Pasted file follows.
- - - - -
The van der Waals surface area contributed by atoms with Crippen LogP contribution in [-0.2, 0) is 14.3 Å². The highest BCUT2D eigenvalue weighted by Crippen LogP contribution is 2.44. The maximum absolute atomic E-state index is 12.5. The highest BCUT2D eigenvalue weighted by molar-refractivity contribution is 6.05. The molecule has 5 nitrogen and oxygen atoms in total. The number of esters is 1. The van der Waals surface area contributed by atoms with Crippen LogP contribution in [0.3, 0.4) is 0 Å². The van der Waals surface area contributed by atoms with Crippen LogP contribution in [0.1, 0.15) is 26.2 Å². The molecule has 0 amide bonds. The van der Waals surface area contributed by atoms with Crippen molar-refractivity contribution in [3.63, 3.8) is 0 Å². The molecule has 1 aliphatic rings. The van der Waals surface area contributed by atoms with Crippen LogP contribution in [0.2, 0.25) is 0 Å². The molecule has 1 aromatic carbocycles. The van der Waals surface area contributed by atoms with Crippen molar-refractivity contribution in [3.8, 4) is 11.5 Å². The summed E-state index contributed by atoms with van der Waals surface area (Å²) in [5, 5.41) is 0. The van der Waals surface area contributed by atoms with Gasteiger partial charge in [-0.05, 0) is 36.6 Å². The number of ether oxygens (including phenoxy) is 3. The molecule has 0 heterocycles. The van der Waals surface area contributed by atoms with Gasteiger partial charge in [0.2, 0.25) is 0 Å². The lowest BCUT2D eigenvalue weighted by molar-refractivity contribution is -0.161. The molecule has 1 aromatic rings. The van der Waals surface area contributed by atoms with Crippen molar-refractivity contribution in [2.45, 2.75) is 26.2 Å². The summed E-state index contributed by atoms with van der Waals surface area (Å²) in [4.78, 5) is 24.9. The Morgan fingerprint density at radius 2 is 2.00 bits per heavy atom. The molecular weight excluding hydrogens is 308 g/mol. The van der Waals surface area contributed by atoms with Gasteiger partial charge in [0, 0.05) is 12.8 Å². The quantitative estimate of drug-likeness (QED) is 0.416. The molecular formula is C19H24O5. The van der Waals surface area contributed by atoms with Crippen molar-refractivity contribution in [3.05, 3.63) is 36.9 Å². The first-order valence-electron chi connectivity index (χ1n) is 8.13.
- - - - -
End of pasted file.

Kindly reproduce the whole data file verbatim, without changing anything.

The van der Waals surface area contributed by atoms with Crippen LogP contribution in [-0.2, 0) is 14.3 Å². The highest BCUT2D eigenvalue weighted by Crippen LogP contribution is 2.44. The maximum absolute atomic E-state index is 12.5. The highest BCUT2D eigenvalue weighted by molar-refractivity contribution is 6.05. The molecule has 5 nitrogen and oxygen atoms in total. The number of esters is 1. The van der Waals surface area contributed by atoms with Crippen LogP contribution in [0.3, 0.4) is 0 Å². The van der Waals surface area contributed by atoms with Crippen LogP contribution in [0.1, 0.15) is 26.2 Å². The molecule has 0 amide bonds. The van der Waals surface area contributed by atoms with Crippen molar-refractivity contribution in [3.63, 3.8) is 0 Å². The molecule has 1 aliphatic rings. The van der Waals surface area contributed by atoms with Crippen LogP contribution in [0.2, 0.25) is 0 Å². The molecule has 1 aromatic carbocycles. The van der Waals surface area contributed by atoms with Crippen molar-refractivity contribution in [3.8, 4) is 11.5 Å². The summed E-state index contributed by atoms with van der Waals surface area (Å²) in [5, 5.41) is 0. The van der Waals surface area contributed by atoms with Gasteiger partial charge in [-0.05, 0) is 36.6 Å². The number of ether oxygens (including phenoxy) is 3. The molecule has 0 heterocycles. The van der Waals surface area contributed by atoms with Gasteiger partial charge in [0.2, 0.25) is 0 Å². The lowest BCUT2D eigenvalue weighted by molar-refractivity contribution is -0.161. The molecule has 1 aromatic rings. The van der Waals surface area contributed by atoms with Crippen molar-refractivity contribution in [2.45, 2.75) is 26.2 Å². The summed E-state index contributed by atoms with van der Waals surface area (Å²) in [4.78, 5) is 24.9. The Morgan fingerprint density at radius 2 is 2.00 bits per heavy atom. The molecular weight excluding hydrogens is 308 g/mol. The van der Waals surface area contributed by atoms with Gasteiger partial charge in [0, 0.05) is 12.8 Å². The quantitative estimate of drug-likeness (QED) is 0.416. The molecular formula is C19H24O5. The van der Waals surface area contributed by atoms with Crippen molar-refractivity contribution in [3.05, 3.63) is 36.9 Å². The first-order valence-electron chi connectivity index (χ1n) is 8.13.